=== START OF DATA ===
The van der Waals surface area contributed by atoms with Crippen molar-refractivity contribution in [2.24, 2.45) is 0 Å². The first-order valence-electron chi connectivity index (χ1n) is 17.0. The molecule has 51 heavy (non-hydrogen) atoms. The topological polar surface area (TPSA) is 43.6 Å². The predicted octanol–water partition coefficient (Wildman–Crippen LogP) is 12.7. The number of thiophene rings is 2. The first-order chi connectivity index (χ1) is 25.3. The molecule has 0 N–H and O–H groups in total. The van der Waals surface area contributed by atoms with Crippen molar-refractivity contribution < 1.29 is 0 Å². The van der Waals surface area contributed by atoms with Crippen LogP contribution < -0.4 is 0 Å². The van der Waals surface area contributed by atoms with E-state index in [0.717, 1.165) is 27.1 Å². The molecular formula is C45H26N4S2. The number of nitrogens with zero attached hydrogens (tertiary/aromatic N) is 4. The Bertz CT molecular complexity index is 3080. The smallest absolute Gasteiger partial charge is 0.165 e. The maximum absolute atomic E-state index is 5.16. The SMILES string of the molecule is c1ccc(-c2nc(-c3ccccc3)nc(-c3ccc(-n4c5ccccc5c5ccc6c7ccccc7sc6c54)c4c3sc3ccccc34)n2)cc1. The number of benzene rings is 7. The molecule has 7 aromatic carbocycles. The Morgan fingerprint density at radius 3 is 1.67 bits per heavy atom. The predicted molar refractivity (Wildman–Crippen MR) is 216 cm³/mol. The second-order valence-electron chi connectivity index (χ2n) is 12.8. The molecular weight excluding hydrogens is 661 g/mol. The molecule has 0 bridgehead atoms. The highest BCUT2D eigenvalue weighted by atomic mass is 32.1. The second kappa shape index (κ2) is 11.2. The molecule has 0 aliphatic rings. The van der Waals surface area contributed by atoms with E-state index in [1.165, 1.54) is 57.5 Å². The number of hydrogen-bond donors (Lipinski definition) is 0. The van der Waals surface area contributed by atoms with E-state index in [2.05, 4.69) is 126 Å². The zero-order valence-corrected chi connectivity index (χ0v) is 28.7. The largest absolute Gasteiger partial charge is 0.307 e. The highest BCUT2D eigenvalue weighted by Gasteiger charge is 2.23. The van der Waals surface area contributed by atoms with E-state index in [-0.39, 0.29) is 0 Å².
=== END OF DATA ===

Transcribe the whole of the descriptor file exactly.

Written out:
The van der Waals surface area contributed by atoms with Crippen molar-refractivity contribution in [2.24, 2.45) is 0 Å². The first-order valence-electron chi connectivity index (χ1n) is 17.0. The molecule has 51 heavy (non-hydrogen) atoms. The topological polar surface area (TPSA) is 43.6 Å². The predicted octanol–water partition coefficient (Wildman–Crippen LogP) is 12.7. The number of thiophene rings is 2. The first-order chi connectivity index (χ1) is 25.3. The molecule has 0 N–H and O–H groups in total. The van der Waals surface area contributed by atoms with Crippen molar-refractivity contribution < 1.29 is 0 Å². The van der Waals surface area contributed by atoms with Crippen LogP contribution < -0.4 is 0 Å². The van der Waals surface area contributed by atoms with E-state index in [0.717, 1.165) is 27.1 Å². The molecular formula is C45H26N4S2. The number of nitrogens with zero attached hydrogens (tertiary/aromatic N) is 4. The Bertz CT molecular complexity index is 3080. The smallest absolute Gasteiger partial charge is 0.165 e. The maximum absolute atomic E-state index is 5.16. The SMILES string of the molecule is c1ccc(-c2nc(-c3ccccc3)nc(-c3ccc(-n4c5ccccc5c5ccc6c7ccccc7sc6c54)c4c3sc3ccccc34)n2)cc1. The number of benzene rings is 7. The molecule has 7 aromatic carbocycles. The Morgan fingerprint density at radius 3 is 1.67 bits per heavy atom. The predicted molar refractivity (Wildman–Crippen MR) is 216 cm³/mol. The second-order valence-electron chi connectivity index (χ2n) is 12.8. The molecular weight excluding hydrogens is 661 g/mol. The molecule has 0 bridgehead atoms. The highest BCUT2D eigenvalue weighted by atomic mass is 32.1. The second kappa shape index (κ2) is 11.2. The molecule has 0 aliphatic rings. The van der Waals surface area contributed by atoms with E-state index in [1.165, 1.54) is 57.5 Å². The number of hydrogen-bond donors (Lipinski definition) is 0. The van der Waals surface area contributed by atoms with E-state index in [2.05, 4.69) is 126 Å². The zero-order valence-corrected chi connectivity index (χ0v) is 28.7. The largest absolute Gasteiger partial charge is 0.307 e. The highest BCUT2D eigenvalue weighted by Gasteiger charge is 2.23. The van der Waals surface area contributed by atoms with E-state index in [-0.39, 0.29) is 0 Å².